For you to make substantial progress on speed development you need to line up with two boats side by side. The best way to judge your boat’s upwind or downwind performance is to compare it to the performance of a similar boat sailing in the same conditions.

As part of your pre-season, pre-regatta or championship preparation it is important to include another boat in your plan.

Ideally, you and your tuning partner should put together one or more training days to carry out a systematic test of various sail-trim and rig settings through a range of different wind conditions.

An important part of the training days is the keeping of notes to refer back to and then having a de-brief to discuss what each of you found to work and not work.

Prior to the start of individual races, it is essential for you and your tuning partner to sail part or all off the first leg of the course making sure that you each have the fastest settings for the conditions.

However, if time has beaten you or there has been a quick turnaround between races even a three-minute line-up before the start of the next race will be extremely helpful.

 

SAILING PSYCHOLOGY

I recently re-read the following article by the late and great Paul Elvstrom and have reproduced it here because I believe that if we can internalise these points we will go a long way to overcoming our feelings of self-doubt and self-belief on the race track.

You must not believe that a fellow competitor is better than you. If he is currently sailing a little faster than you, you have to say to yourself that this is just happening at this moment, soon it will be my turn to be faster.”

“In a regatta it is important to sail in the practice races and to show your worth and always arrive at a regatta a number of days before the event, sail around the course and tune your boat. This will not go unnoticed by your adversaries.”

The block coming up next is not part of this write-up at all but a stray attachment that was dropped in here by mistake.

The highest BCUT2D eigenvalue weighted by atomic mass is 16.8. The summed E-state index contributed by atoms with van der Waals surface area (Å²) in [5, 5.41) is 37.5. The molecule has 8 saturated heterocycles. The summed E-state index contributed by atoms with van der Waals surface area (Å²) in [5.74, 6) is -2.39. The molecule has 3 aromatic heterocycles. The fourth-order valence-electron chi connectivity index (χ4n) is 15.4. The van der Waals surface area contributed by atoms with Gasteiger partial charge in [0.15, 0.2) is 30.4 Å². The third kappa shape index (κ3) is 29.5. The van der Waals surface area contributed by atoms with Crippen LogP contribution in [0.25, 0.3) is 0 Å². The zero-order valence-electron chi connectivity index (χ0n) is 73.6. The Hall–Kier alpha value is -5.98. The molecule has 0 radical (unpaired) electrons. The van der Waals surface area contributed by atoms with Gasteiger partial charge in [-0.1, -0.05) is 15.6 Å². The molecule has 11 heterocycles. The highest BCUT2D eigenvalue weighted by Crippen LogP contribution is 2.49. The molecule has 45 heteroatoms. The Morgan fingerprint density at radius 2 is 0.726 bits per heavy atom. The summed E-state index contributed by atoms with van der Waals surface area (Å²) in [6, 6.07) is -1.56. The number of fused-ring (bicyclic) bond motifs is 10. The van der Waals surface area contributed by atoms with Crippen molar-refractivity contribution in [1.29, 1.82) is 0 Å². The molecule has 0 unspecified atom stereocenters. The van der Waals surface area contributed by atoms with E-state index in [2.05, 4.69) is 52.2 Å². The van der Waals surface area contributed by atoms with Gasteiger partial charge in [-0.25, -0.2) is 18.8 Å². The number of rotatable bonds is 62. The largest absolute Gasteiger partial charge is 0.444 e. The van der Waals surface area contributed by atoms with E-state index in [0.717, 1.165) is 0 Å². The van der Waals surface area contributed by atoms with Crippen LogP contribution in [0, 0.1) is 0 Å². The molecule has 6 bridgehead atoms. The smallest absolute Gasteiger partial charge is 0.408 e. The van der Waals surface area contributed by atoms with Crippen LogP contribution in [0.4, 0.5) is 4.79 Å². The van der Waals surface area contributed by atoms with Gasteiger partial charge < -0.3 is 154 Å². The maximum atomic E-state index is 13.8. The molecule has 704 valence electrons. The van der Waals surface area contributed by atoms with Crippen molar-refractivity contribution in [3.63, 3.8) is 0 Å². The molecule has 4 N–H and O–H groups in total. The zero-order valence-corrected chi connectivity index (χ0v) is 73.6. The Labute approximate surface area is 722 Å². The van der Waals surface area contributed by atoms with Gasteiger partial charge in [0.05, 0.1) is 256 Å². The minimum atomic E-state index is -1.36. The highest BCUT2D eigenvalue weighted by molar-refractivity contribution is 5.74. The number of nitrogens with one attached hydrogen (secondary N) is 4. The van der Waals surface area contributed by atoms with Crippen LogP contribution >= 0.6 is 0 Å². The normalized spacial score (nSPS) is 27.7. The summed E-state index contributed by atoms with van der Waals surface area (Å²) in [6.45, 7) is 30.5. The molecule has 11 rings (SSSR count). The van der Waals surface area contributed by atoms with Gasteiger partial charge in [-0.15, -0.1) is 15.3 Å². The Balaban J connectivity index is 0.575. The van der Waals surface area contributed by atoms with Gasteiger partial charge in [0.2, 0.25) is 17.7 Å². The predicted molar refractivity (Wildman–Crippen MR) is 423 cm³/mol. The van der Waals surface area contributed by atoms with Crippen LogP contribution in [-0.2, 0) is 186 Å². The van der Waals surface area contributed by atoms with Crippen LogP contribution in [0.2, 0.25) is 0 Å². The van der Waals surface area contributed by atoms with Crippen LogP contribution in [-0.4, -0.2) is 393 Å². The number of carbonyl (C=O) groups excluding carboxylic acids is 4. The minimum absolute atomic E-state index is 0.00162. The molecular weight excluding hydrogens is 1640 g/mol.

“When lining up against practice partners or other competitors sail your hardest and you can bet that your fellow competitors may get a complex about you.”

“You must always keep your spirits up and say you are hurting after a long beat just remember that so are your fellow competitors.”

“If you are behind in the fleet and you are tired and hurting, remember so are the guys in front of you.”

“If you get a bad start you must still go the way that is the fastest, you should not get flustered and start taking chances or going off on a flyer, never do the opposite of what the leading boats are doing in the hope that you may pick up a little advantage.”

“If you are sure the leading boats are going the right way then all you have to do is follow them. If you think they are going the wrong way, of course, you shouldn’t follow them.”

“It is really important to recognise the difference between good and bad luck and also skill and good fortune.”

“It is important that when you have a bit of good luck, recognise it for what it is because in the next race or leg you may not concentrate or think it through as thoroughly.”

“Don’t keep clear of the better sailors on a run for fear of interfering with them, compete hard and sail your own race taking all factors into account.”